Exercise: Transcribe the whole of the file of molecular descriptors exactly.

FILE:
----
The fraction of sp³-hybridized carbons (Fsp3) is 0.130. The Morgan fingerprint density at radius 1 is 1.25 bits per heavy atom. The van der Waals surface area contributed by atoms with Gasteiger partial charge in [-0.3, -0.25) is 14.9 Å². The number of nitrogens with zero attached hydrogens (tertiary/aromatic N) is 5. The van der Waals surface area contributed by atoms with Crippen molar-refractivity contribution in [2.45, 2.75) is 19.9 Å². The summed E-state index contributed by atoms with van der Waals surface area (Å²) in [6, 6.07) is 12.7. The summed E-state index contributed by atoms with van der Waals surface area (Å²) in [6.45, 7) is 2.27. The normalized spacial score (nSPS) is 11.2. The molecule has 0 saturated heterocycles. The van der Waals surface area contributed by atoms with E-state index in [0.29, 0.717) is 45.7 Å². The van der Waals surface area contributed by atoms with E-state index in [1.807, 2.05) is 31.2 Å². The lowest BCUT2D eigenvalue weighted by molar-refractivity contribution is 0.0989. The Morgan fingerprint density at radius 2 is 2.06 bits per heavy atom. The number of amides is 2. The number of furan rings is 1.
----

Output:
The fraction of sp³-hybridized carbons (Fsp3) is 0.130. The Morgan fingerprint density at radius 1 is 1.25 bits per heavy atom. The van der Waals surface area contributed by atoms with Gasteiger partial charge in [-0.3, -0.25) is 14.9 Å². The number of nitrogens with zero attached hydrogens (tertiary/aromatic N) is 5. The van der Waals surface area contributed by atoms with Crippen molar-refractivity contribution in [2.45, 2.75) is 19.9 Å². The summed E-state index contributed by atoms with van der Waals surface area (Å²) in [6, 6.07) is 12.7. The summed E-state index contributed by atoms with van der Waals surface area (Å²) in [6.45, 7) is 2.27. The normalized spacial score (nSPS) is 11.2. The molecule has 0 saturated heterocycles. The van der Waals surface area contributed by atoms with E-state index in [0.29, 0.717) is 45.7 Å². The van der Waals surface area contributed by atoms with E-state index in [1.807, 2.05) is 31.2 Å². The lowest BCUT2D eigenvalue weighted by molar-refractivity contribution is 0.0989. The Morgan fingerprint density at radius 2 is 2.06 bits per heavy atom. The number of amides is 2. The number of furan rings is 1.